The richest American men may live up to 15 years longer than the poorest ones, and the richest women 10 years more than their poorest counterparts, a new study found.
Life becomes a whole lot better and easier when you have wads of cash to throw at your problems until they go away — but also way healthier and longer, a new Harvard study finds. An analysis of 1.4 billion Internal Revenue Service records, focusing on the link between income and life expectancy, found that low-income residents in wealthy areas such as New York City and San Francisco live longer on average than those in poorer regions.
This comes down in part to a healthier lifestyle in more engaging communities; low-income residents in wealthier cities are less likely to drink as much, they exercise more and have lower rates of obesity than residents with similar incomes in less affluent cities. But by themselves, these factors aren’t enough to explain the life expectancy gap that the team found. And, as David Cutler, the Otto Eckstein Professor of Applied Economics and a professor at the Harvard Kennedy School and the Harvard T.H. Chan School of Public Health says, it’s unclear what other factors might contribute to the difference.
“It’s not an overwhelming correlation with medical care or insurance coverage,” he said. “It’s not that the labor market is getting better — it’s not correlated with unemployment, or the expansion or contraction of the labor force, or how socially connected people feel. The only thing it seems to be correlated with is how educated and affluent the area is, so low-income people live longer in New York or San Francisco, and they live shorter in the industrial Midwest.”
“Previously, we could say what life expectancy was like in Massachusetts as compared to Michigan, but the problem is that Massachusetts is much richer than Michigan, and we know mortality varies with income,” he continued. “What we wanted to do was compare the same people in both cities — a shopkeeper in Detroit with a shopkeeper in Boston, not a biotech executive. That’s what we can do with this data that people haven’t been able to do previously.”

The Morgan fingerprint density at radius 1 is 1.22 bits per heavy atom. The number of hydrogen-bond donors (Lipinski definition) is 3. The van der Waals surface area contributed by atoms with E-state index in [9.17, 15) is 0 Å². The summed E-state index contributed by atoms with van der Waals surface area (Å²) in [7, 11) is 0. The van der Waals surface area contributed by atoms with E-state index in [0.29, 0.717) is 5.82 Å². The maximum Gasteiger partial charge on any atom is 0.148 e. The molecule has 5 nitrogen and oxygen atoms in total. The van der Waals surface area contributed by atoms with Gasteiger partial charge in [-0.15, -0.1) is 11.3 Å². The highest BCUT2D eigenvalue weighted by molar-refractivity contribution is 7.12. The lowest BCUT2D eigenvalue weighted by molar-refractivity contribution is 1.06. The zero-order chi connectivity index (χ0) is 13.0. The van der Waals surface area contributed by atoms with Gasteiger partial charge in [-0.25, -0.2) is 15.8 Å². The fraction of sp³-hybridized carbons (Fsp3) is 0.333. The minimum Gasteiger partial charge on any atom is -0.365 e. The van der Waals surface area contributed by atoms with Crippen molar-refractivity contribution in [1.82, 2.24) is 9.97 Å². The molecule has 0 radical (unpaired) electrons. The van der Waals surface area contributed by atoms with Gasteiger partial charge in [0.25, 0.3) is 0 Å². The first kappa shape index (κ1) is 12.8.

Cutler and his co-authors, including former Harvard Economics Professor Raj Chetty now at Stanford University, mined federal tax records from 1999 through to 2014 for data and sorted people into 100 percentiles according to their income. They then looked at their death records and calculated the mortality rate and life expectancy at age 40 for each income bracket. For men, the gap between the richest and poorest brackets is a staggering 15 years. In women, the difference clocks in at around a 10-year gap between the richest and poorest bracket — the equivalent of the health effects of a lifetime of smoking.
“These differences are very, very troubling,” Cutler said. “The magnitude is startling. You might expect two or three years of life differential — which is roughly what we would get by curing cancer — but 10 or 15 years … it’s an immense difference. We don’t know exactly why or what to do about it, but now we have the tools to ask those questions.”
It’s not hard to figure out that a higher income translates to a longer life, but the researchers were surprised to discover that this trend never plateaus.